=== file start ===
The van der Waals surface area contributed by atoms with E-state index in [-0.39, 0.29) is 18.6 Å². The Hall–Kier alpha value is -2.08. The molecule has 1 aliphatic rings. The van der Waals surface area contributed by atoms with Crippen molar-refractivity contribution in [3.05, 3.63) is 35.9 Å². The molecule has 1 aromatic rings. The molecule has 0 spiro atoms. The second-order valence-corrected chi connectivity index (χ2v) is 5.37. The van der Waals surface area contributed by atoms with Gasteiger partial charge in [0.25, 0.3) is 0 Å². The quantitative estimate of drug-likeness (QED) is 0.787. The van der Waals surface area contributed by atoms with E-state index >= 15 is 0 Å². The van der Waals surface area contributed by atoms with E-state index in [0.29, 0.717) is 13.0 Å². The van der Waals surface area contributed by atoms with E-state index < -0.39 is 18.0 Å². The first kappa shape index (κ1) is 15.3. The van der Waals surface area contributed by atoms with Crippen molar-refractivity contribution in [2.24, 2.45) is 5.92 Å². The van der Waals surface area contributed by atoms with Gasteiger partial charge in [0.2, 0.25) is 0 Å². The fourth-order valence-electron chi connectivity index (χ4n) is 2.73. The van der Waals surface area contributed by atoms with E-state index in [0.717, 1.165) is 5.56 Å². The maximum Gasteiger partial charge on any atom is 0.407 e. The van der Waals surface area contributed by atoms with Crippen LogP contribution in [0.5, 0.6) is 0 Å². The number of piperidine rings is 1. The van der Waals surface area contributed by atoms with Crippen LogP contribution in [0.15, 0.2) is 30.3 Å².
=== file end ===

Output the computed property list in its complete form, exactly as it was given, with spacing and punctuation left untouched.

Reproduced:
The van der Waals surface area contributed by atoms with E-state index in [-0.39, 0.29) is 18.6 Å². The Hall–Kier alpha value is -2.08. The molecule has 1 aliphatic rings. The van der Waals surface area contributed by atoms with Crippen molar-refractivity contribution in [3.05, 3.63) is 35.9 Å². The molecule has 1 aromatic rings. The molecule has 0 spiro atoms. The second-order valence-corrected chi connectivity index (χ2v) is 5.37. The van der Waals surface area contributed by atoms with Gasteiger partial charge in [0.25, 0.3) is 0 Å². The quantitative estimate of drug-likeness (QED) is 0.787. The van der Waals surface area contributed by atoms with E-state index >= 15 is 0 Å². The van der Waals surface area contributed by atoms with E-state index in [0.29, 0.717) is 13.0 Å². The van der Waals surface area contributed by atoms with E-state index < -0.39 is 18.0 Å². The first kappa shape index (κ1) is 15.3. The van der Waals surface area contributed by atoms with Crippen molar-refractivity contribution in [2.24, 2.45) is 5.92 Å². The van der Waals surface area contributed by atoms with Gasteiger partial charge in [0.2, 0.25) is 0 Å². The fourth-order valence-electron chi connectivity index (χ4n) is 2.73. The van der Waals surface area contributed by atoms with E-state index in [0.717, 1.165) is 5.56 Å². The maximum Gasteiger partial charge on any atom is 0.407 e. The van der Waals surface area contributed by atoms with Crippen LogP contribution in [0.5, 0.6) is 0 Å². The number of piperidine rings is 1. The van der Waals surface area contributed by atoms with Crippen LogP contribution in [0.15, 0.2) is 30.3 Å².